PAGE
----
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It could equally well be argued that the better thing would have been not to create US 400 (and, for that matter, US 412) in the first place.  I do not agree, however, that this would have been the correct way to proceed.  The US 400 designation has value since it puts the long-planned southern Kansas freeway corridor under a single number, rather than three:  K-96 (southeast of Wichita), US 54 (Wichita to Mullinville), and US 50 (Dodge City westwards), with other state highways acting as brief connectors (e.g. former K-154, which itself was once US 154).

This makes some sense, although the same thing could've been done with a state route designation, since US 400 barely leaves Kansas (note Colorado's nearly complete lack of enthusiasm for it).

In principle, yes, it could have been done with a multi-state route.  But this does not preclude the possibility of further extension into Colorado.  CDOT has studied improvements to US 50, although I personally don't expect these in the near to medium term because the economic basis of that part of Colorado is weak and declining.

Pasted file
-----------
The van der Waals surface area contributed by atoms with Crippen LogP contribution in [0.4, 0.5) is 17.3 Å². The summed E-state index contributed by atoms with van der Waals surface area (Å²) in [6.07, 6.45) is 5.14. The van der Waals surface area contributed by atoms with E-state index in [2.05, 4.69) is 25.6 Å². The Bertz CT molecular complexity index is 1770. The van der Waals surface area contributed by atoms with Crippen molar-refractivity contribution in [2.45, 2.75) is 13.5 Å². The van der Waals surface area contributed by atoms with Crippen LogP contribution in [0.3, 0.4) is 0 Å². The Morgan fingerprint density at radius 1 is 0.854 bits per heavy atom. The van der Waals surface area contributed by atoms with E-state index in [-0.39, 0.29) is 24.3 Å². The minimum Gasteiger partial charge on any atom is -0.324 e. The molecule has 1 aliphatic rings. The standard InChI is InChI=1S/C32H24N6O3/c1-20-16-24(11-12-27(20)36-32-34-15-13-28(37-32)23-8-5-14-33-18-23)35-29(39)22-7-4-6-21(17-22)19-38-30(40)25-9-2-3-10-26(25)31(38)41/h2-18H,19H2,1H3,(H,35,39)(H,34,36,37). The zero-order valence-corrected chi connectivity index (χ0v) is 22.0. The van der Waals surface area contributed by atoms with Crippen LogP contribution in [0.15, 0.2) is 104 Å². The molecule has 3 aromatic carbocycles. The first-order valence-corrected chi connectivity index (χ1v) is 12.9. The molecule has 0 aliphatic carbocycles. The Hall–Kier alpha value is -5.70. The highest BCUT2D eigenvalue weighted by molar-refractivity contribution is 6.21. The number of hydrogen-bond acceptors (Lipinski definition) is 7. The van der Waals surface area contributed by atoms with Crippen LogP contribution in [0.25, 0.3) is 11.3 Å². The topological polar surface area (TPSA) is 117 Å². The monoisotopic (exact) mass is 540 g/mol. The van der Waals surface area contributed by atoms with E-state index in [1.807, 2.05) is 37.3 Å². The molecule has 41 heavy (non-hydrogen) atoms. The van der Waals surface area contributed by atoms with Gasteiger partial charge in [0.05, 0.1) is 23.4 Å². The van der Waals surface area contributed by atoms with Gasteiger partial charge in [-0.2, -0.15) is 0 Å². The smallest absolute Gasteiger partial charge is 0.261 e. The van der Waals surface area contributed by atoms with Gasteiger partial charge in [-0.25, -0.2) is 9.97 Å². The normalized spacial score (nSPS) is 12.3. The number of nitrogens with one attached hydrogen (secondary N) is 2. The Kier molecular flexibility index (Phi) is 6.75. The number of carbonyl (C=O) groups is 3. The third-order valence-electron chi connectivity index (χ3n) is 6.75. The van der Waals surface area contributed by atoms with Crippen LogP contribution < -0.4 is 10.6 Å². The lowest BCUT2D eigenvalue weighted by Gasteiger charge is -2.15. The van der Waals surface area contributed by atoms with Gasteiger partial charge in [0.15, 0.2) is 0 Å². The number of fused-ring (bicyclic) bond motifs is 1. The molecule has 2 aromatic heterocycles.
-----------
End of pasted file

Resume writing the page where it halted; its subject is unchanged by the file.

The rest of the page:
Eastern Colorado and western Kansas have been locked in a water war for more than a century, largely because allocation of water from the Arkansas River depends on seniority of water rights.  Agricultural users in Kansas have older water rights than farmers in Colorado.  Kansas has had the upper hand in the water litigation for about two decades now and has obtained Supreme Court rulings which specify that Colorado must not only honor the water rights, but also return part of the water it has stolen in past decades. Thus, irrigated agriculture flourishes to the east of the state line and languishes to the west of it.

BTW, I am not sure Granada is the original western terminus of US 400.
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Chris

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Re: US 400
« Reply #7 on: July 25, 2009, 06:10:35 PM »

If an important route like K-96 west of Great Bend can be a State Route, or K-27 for that matter, I think US 400 can also be made into a State Route.

The Dodge City - Mullinville (30 miles) route can retain it's original number, and Haverhill - Pittsburg (134 miles) can also get a K-route. So basically, out of 488 miles, only 164 miles do not run concurrent with other U.S. routes. Given the fact that there are already two other parallel US Highways east of Wichita (US 160 and US 166), I'm not sure if US 400 is that important to keep.